I also didn't know how much the internet world is set up for people like me: people who cook, take pictures of it, and write about it. There is a huge supply of places to visit on the web if this is what you do. HUGE. The one I was introduced to via another blog is FoodGawker. FoodGawker, like Taste Spotter, is a place for all the pretty food to live. You can submit a picture to them and if it is just right they will accept it. But if there is anything not appealing to the eye -- anything not making it to be a great picture -- they will just say no. I had seen/heard about it before, but as much as I know I am a pretty good photographer for most things, my food photography is definitely lacking. I know that and that fact doesn't bother me. It is what it is. Hence, I had never submitted something to FoodGawker.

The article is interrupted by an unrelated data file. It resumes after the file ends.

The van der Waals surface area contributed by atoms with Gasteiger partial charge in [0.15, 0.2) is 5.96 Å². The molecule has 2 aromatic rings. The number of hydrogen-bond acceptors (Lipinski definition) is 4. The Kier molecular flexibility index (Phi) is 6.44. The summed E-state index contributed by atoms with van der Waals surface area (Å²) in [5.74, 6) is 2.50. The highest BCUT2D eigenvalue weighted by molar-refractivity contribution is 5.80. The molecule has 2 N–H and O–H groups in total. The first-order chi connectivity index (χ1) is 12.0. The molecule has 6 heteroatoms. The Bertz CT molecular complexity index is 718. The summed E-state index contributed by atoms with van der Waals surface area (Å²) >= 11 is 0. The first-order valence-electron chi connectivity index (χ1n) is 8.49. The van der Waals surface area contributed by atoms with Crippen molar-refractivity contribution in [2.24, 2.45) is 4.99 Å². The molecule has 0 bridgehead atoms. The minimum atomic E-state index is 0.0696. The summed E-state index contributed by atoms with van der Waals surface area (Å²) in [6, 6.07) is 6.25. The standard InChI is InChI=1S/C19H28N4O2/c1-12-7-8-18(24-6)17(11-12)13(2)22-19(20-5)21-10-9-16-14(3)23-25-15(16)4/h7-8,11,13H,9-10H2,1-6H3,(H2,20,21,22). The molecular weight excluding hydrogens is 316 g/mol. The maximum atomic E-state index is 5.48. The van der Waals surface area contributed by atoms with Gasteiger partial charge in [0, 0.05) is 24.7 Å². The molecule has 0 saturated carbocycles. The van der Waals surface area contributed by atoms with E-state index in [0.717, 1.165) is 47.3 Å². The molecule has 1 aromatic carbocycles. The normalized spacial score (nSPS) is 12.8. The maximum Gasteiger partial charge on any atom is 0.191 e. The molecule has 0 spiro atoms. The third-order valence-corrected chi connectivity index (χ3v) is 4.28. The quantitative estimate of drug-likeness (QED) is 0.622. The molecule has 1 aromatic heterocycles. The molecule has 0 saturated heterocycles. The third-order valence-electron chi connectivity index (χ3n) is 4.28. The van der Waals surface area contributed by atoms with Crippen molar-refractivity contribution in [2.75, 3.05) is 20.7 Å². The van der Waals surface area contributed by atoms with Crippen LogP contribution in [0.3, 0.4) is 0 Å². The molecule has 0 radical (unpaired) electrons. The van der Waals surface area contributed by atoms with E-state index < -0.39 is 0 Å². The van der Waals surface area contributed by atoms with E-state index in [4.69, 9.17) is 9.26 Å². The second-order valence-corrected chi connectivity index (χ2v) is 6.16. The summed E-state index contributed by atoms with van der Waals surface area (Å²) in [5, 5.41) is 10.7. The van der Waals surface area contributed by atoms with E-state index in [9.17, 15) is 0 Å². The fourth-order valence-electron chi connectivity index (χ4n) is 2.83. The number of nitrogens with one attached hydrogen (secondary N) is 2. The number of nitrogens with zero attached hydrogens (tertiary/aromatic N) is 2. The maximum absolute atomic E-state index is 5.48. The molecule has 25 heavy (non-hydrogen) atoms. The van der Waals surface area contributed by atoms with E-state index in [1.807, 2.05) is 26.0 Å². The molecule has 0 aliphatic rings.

Earlier this week I just tried. I sent them a picture. Guess what? They liked it!
Shoot, I thought, this is easy. Yeah, yeah, hold your horses, Tiffany.
See, the thing is, they are picky. Really picky. Every time you submit a picture they actually look at it and see if it measures up. And if it doesn't, SLAM, you're out.
Let's just say that I have experienced FoodGawker's door slamming on my face several times now. First time's a charm, right?
But I like that. For one, I know that if I get a picture on FoodGawker, it is a GREAT picture. And two, they always tell you why it didn't measure up. "Composition too tight" or "Under exposed". This is real feedback I can use. These descriptions of my flaws point out exactly where I am weak and need to improve. As I mentioned above, I know my food photography is lacking, but it doesn't mean I want to keep it that way. It is a process, it takes time, and I am willing to do the work to get it to where I want it to be.
So, for now, I am proud that I have one picture on FoodGawker. It is only one, but it is a beginning. No, let me rephrase that... it is the beginning, the beginning of better things to come.
FoodGawker, you better watch out. Tiffany is coming your way!